The Elizabethtown Borough Council heard a presentation about the land development plan for a small apartment development designed to house 20 people, which would be aimed at Elizabethtown College students.
Jon Sheppard, a Hershey resident who owns the houses near the intersection of South Market Street and Orange Street, plans to turn the two houses into apartments that would be rented to five people each.
At the Borough Council work session on Thursday, May 3, Shannon Heybach and George C. Cressman Jr. of the Philadelphia office of Bohler Engineering answered questions about the project along with Sheppard. Heybach said the plan includes capturing rain water from the roofs and directing it to a rain garden, which directs rain water to an area with plants that will absorb it, preventing it from flowing into storm drains and cutting the amount of pollution that goes into streams. Sheppard said the existing buildings facing Market Street would have their facades maintained, but the entrances to the units would be from a sidewalk going between the two houses.
The Borough Council plans to vote on the plan at its next meeting on Thursday, May 17.
Also at the meeting, Ben Craddock of the Lancaster Civil Engineering Co. gave an update on the “complete streets” plan the borough has for several streets that are to be repaved. The plan involves putting sidewalks in along streets that now lack them and making sure the streets are good not only for driving, but also for bicycle and pedestrian traffic. He said he had met with residents of streets to be changed with this plan.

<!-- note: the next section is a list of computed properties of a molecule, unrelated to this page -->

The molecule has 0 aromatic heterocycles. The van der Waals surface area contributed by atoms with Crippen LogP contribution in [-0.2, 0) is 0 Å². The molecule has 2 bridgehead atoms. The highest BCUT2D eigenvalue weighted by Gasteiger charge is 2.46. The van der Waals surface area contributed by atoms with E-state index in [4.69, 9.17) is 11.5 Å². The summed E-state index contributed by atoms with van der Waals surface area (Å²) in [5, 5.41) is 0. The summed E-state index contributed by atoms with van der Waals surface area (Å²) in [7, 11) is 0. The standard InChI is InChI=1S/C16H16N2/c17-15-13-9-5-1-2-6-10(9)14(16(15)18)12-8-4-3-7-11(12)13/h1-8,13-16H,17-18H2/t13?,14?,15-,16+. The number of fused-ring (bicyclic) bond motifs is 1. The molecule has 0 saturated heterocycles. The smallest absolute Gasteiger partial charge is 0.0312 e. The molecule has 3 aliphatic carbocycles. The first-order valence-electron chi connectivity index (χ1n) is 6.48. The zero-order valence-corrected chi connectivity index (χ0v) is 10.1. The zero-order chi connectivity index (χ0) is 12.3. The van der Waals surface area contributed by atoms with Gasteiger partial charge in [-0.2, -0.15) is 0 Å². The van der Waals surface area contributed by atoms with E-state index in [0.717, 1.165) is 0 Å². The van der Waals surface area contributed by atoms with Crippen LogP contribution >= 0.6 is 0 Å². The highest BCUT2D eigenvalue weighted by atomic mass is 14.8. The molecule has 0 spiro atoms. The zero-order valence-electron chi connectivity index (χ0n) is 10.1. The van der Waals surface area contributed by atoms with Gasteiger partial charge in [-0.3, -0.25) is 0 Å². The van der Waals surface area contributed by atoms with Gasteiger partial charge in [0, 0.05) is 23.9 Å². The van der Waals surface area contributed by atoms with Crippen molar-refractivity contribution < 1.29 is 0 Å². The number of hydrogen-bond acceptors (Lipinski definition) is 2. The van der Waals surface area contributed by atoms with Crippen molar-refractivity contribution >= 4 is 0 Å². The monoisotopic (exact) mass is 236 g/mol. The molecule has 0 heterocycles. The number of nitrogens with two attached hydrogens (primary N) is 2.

“We got good feedback. I don’t want to mislead you into thinking it was all positive feedback, but it was good,” Craddock said about the reaction of residents to the complete streets plan.
In other business, Mayor Chuck Mummert presented Police Chief Ed Cunningham with a proclamation declaring the week of Sunday, May 13, through Saturday, May 19, as Police Week and Tuesday, May 15, as Peace Officers Memorial Day.
Cunningham said the public should expect to see more officers on bicycles soon; he said two officers had just finished bike patrol school, with one of them scoring so high on the final exam that he was asked to return as an instructor.
Also, Borough Manager Roni Ryan said the borough had gotten no public comment about an architect’s presentation two weeks earlier about renovations to borough-owned buildings. Gary Weaver told council members on April 19 that renovations to a historic building to turn it into new borough offices would cost about $1.8 million and renovations to the existing police headquarters and borough offices to turn the building into a larger police station would cost about $1.2 million for a total of about $3 million.